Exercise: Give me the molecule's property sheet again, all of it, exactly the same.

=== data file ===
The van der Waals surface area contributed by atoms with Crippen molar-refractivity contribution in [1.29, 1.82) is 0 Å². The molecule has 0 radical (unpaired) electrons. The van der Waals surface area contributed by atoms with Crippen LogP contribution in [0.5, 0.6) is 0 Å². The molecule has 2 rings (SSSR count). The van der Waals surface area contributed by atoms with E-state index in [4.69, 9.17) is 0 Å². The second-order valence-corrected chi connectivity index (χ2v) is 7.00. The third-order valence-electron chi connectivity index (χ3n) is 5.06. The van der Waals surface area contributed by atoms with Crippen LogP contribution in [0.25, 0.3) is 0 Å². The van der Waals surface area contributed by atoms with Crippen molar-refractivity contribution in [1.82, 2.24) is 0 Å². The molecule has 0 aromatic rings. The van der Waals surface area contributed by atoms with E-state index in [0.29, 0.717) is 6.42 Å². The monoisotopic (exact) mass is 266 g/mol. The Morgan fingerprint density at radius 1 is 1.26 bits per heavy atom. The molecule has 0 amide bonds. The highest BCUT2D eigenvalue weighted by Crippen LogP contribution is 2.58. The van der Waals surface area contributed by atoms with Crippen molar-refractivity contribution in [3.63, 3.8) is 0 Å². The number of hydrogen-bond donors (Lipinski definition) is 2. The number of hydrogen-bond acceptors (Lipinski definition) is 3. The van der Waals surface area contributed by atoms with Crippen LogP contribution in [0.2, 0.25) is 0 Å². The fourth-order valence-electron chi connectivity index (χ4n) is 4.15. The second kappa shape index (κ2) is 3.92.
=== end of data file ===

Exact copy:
The van der Waals surface area contributed by atoms with Crippen molar-refractivity contribution in [1.29, 1.82) is 0 Å². The molecule has 0 radical (unpaired) electrons. The van der Waals surface area contributed by atoms with Crippen LogP contribution in [0.5, 0.6) is 0 Å². The molecule has 2 rings (SSSR count). The van der Waals surface area contributed by atoms with E-state index in [4.69, 9.17) is 0 Å². The second-order valence-corrected chi connectivity index (χ2v) is 7.00. The third-order valence-electron chi connectivity index (χ3n) is 5.06. The van der Waals surface area contributed by atoms with Crippen LogP contribution in [0.25, 0.3) is 0 Å². The van der Waals surface area contributed by atoms with Crippen molar-refractivity contribution in [1.82, 2.24) is 0 Å². The molecule has 0 aromatic rings. The van der Waals surface area contributed by atoms with E-state index in [0.29, 0.717) is 6.42 Å². The monoisotopic (exact) mass is 266 g/mol. The Morgan fingerprint density at radius 1 is 1.26 bits per heavy atom. The molecule has 0 amide bonds. The highest BCUT2D eigenvalue weighted by Crippen LogP contribution is 2.58. The van der Waals surface area contributed by atoms with Crippen molar-refractivity contribution in [3.63, 3.8) is 0 Å². The number of hydrogen-bond donors (Lipinski definition) is 2. The number of hydrogen-bond acceptors (Lipinski definition) is 3. The van der Waals surface area contributed by atoms with Crippen LogP contribution in [0.2, 0.25) is 0 Å². The fourth-order valence-electron chi connectivity index (χ4n) is 4.15. The second kappa shape index (κ2) is 3.92.